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Food Allergies in Breastfed Babies

Updated on April 8, 2017
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Whitney is a mom trying to evoke a healthy, happy life for herself and her family.

Babies who are exclusively breastfed for the first six months of life have shown to have significantly less risk of food allergies, especially in families with a history of food allergies. Babies who are fed formula and mom's milk have a lessened risk of eczema and asthma.

But, there are no studies that show mom's should avoid certain foods to prevent asthma or food allergies.

If your family has a history of severe food allergies, you may want to avoid or limit those foods, especially fish, eggs, peanuts, milk and other dairy products, while nursing.

Symptoms of Food Sensitivity

If your baby is sensitive to food that you're eating, you'll notice the following symptoms:

  • Fussiness
  • Excessive spitting up or vomiting
  • Colic
  • Rash, hives or eczema
  • Persistent congestion or cold-like symptoms
  • Sleeping very little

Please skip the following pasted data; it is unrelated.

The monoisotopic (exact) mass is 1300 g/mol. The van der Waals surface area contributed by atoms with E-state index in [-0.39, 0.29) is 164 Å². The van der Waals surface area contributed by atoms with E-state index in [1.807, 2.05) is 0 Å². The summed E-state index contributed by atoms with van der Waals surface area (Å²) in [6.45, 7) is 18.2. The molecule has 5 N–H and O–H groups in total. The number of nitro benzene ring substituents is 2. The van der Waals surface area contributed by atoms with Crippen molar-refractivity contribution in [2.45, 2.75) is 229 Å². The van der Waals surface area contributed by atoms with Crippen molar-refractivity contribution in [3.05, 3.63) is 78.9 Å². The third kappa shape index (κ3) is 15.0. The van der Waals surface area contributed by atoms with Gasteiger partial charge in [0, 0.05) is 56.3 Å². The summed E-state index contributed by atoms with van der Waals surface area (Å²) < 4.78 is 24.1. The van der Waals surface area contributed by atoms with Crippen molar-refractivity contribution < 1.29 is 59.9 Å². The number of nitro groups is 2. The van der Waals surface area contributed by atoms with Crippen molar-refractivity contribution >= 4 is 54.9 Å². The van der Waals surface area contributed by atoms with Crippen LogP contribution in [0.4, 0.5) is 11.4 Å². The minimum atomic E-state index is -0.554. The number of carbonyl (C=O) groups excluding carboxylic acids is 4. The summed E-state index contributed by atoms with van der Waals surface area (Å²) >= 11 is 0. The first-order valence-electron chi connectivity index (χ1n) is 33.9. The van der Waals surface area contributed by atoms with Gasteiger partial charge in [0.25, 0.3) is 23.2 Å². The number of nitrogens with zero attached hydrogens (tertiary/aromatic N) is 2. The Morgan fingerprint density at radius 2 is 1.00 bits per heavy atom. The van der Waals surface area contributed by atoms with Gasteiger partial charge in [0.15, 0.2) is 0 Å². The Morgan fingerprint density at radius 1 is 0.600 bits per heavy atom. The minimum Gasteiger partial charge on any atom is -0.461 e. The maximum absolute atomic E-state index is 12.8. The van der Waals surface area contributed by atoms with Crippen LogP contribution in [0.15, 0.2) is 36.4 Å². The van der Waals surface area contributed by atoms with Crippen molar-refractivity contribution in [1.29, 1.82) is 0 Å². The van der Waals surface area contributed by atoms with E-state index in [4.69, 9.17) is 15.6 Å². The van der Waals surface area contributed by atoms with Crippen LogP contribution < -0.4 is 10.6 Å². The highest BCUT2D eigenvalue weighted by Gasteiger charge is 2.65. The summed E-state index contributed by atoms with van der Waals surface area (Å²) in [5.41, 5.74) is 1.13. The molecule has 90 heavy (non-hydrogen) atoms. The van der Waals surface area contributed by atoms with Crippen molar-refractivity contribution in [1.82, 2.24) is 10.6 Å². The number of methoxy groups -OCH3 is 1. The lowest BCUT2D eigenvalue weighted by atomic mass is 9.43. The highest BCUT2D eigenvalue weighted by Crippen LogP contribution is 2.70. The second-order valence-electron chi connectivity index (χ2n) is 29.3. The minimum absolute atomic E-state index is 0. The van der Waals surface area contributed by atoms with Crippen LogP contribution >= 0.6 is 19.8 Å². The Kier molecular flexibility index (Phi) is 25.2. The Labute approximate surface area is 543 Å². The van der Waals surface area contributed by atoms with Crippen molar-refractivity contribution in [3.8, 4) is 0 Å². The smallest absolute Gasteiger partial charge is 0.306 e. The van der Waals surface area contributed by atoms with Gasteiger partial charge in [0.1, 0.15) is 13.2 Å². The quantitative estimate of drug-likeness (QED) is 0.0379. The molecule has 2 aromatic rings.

• Dry skin
  • Wheezing
  • Constipation and/or diarrhea
  • Green poo with mucus or blood
  • Gassiness

But keep in mind that only a small percentage of nursing moms will notice a difference in their baby's behavior or health when they eat certain foods. Only about two or three out of every 100 babies who are exclusively breastfed have food sensitivities from foods in mom's milk.

What's My Baby Allergic To?

The most common food allergens include cow's milk products, soy, wheat, corn, eggs and peanuts.

Other foods that may cause sensitivity could include foods that mom may have eaten in excess, new foods mom may have had (if baby's symptoms are new) or a food that a family member may be allergic to.

Keep a food log if you think that your baby may be allergic to something thing you're eating. You'll notice symptoms about 24 hours after you've eaten the food. So, by keeping a food log, you'll be able to narrow down the suspect food. Once you've narrowed down the food, stop eating it for 2-3 weeks to see if your baby's symptoms improve.

Symptoms usually improve within 5-7 days. It takes about 1-1/2 to 2 weeks for cow's milk protein to be out of mom's symptoms, so you'll want to make sure to wait at least that before ruling out dairy.

Your baby is not allergic to your milk, so keep nursing your baby.

Once you figure out what's causing your baby's food sensitivities, stop eating foods with those ingredients.


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